“Bishop Magee denies any knowledge of Fr Ronat practising hypnosis. Fr Ronat told the commission that he did use hypnosis but only as a hobby. He said that he did not use it with people who had emotional problems but only for treatment of addictions such as tobacco and alcohol. He said he practised hypnosis from 1981 to about 1988/89.”

    In February 2009 “Keita” (a pseudonym) came forward to the diocese and gardaí alleging she had been abused by Fr Ronat in 1973 at the age of 15 and suggested hypnosis was involved.

    The commission concluded that: “This case clearly illustrates the failure by the Diocese of Cloyne to deal properly with allegations of child sexual abuse up to the year 2008.

    “Not only were the procedures, voluntarily agreed by the diocese, not followed but two of the complaints – those of ‘Ailis’ in 1995 and ‘Bretta’ in relation to ‘Matthew’ in 1996, were not classified as child sexual abuse.”

    It said “complaints were not reported to the gardaí when they should have been. They were not reported to the health board/HSE by the diocese until 2008.”

    It found that there were no proper church investigations of the complaints and the commission did “not accept that there was any real restriction on ministry.”

    It also found a statement made to gardaí by “Matthew” in March 2003 “seems to have been put in a drawer and forgotten about until raised by this investigation”.


  2. Victims speak of anger at church response

    by BARRY ROCHE, The Irish Times December 20, 2011

    REACTION: SOME OF the 11 complainants who allege they were sexually assaulted as teenagers by “Fr Ronat” last night spoke of their anger at the handling of their complaints by Bishop John Magee and the Diocese of Cloyne.

    One woman, “Donnelle”, who made a complaint in 2005 that she was sexually assaulted by Fr Ronat between the ages of 15 and 20, said what had shocked her most was the attitude of the church authorities in seeking to downplay Fr Ronat’s abuse.

    “Every time somebody came forward with a complaint to either Bishop Magee or Msgr Denis O’Callaghan, they never told them that there had been other complaints about Fr Ronat – they knew there were other complaints and yet they never told any of us,” she said.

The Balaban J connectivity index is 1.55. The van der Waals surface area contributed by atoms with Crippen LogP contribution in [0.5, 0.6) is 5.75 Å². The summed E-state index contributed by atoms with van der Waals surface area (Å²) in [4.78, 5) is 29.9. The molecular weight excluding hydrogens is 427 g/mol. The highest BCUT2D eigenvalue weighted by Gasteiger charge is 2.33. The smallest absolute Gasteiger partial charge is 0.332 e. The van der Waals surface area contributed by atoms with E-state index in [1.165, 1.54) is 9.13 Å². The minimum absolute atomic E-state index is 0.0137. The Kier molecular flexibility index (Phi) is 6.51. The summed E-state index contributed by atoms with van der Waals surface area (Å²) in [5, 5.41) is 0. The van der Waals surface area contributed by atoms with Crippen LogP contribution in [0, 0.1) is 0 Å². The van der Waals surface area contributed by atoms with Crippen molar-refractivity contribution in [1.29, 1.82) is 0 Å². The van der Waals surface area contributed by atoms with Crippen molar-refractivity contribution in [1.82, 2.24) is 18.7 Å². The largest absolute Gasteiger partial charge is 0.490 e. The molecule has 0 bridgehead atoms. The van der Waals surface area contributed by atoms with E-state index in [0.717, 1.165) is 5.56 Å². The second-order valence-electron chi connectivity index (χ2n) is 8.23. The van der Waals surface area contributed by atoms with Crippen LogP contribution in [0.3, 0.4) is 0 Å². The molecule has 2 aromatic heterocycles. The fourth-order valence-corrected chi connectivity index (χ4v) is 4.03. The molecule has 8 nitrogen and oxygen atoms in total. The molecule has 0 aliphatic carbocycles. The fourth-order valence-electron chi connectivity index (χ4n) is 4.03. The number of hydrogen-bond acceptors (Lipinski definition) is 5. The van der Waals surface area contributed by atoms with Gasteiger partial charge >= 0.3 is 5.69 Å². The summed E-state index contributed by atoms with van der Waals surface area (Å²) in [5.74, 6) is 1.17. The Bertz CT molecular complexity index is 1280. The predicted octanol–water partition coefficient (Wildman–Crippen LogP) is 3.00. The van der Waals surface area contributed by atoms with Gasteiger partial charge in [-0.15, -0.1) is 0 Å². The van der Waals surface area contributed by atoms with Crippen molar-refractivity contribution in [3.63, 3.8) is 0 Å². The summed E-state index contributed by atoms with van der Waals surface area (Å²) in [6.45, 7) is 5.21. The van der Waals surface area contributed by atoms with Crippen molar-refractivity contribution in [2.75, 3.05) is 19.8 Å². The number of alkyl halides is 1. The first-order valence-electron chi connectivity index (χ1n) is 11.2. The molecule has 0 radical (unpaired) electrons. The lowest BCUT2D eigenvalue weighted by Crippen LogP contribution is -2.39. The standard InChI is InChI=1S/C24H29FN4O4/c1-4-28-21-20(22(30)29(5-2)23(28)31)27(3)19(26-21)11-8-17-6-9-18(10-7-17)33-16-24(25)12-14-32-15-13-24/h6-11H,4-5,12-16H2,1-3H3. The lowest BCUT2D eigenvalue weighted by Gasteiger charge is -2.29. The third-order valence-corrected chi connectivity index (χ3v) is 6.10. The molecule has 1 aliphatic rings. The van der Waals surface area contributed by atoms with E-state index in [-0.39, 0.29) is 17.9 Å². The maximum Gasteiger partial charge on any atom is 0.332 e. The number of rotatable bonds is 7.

“I’m so angry about it, but if it happened today, I would approach it so differently – I was so respectful of Magee and O’Callaghan because they were clergy that I accepted everything they said, but now, if it were to happen again, I just would not accept what they say,” she said.

    The first complainant examined in the chapter is given the pseudonym “Ailis”. She died in 2006. Her father spoke of his anger reading the report last night and how the church in Cloyne handled his daughter’s complaint.

    “To be honest, I’m upset reading it – all this talk about my daughter being 17 when Fr Ronat abused her – he started abusing her when she was 14-15, and then to learn that a priest tried to pass it off that my daughter was some sort of Ophelia seducing him – it’s so hurtful.

    “The report gets it spot on when it says that the church authorities in Cloyne spent more energy on establishing that it was not child sexual abuse than on dealing with the fact that it had priests who, at minimum, engaged in exploitative behaviour. It demonstrates well the entire mindset of the clergy here – not one priest contacted us after we made a complaint, and we would have been very pro-church, but now I’m struggling to hang on to my faith given the way we’ve been treated,” he said.

    Another woman, “Fenella”, said she felt the commission report had understated abuse she suffered at the hands of Fr Ronat when it described her complaint against him as “one of serious sexual assault”.

    “That man anally raped me, and no one can imagine how degrading that is and there is no point in shying away from it – describing it as ‘a serious sexual assault’ does not convey the devastating impact that being assaulted like that can have on someone’s confidence.”

    She was critical of the decision by the Department of Justice to publish the report yesterday at the start of Christmas week and said no one from either the department or the Diocese of Cloyne had contacted her to offer any support in advance of publication.

    Another woman, “Keita”, said she was glad the report had been published. She had not been able to sleep in recent days waiting for it to emerge, as it had been hanging over her for three years.

    “It’s three years since I spoke up and it’s been hell having this hanging over me – it’s still going to be hell, but at least I can try to move on now. Nothing in the report surprises me in terms of how the church authorities handled things, but at least it’s out there now.”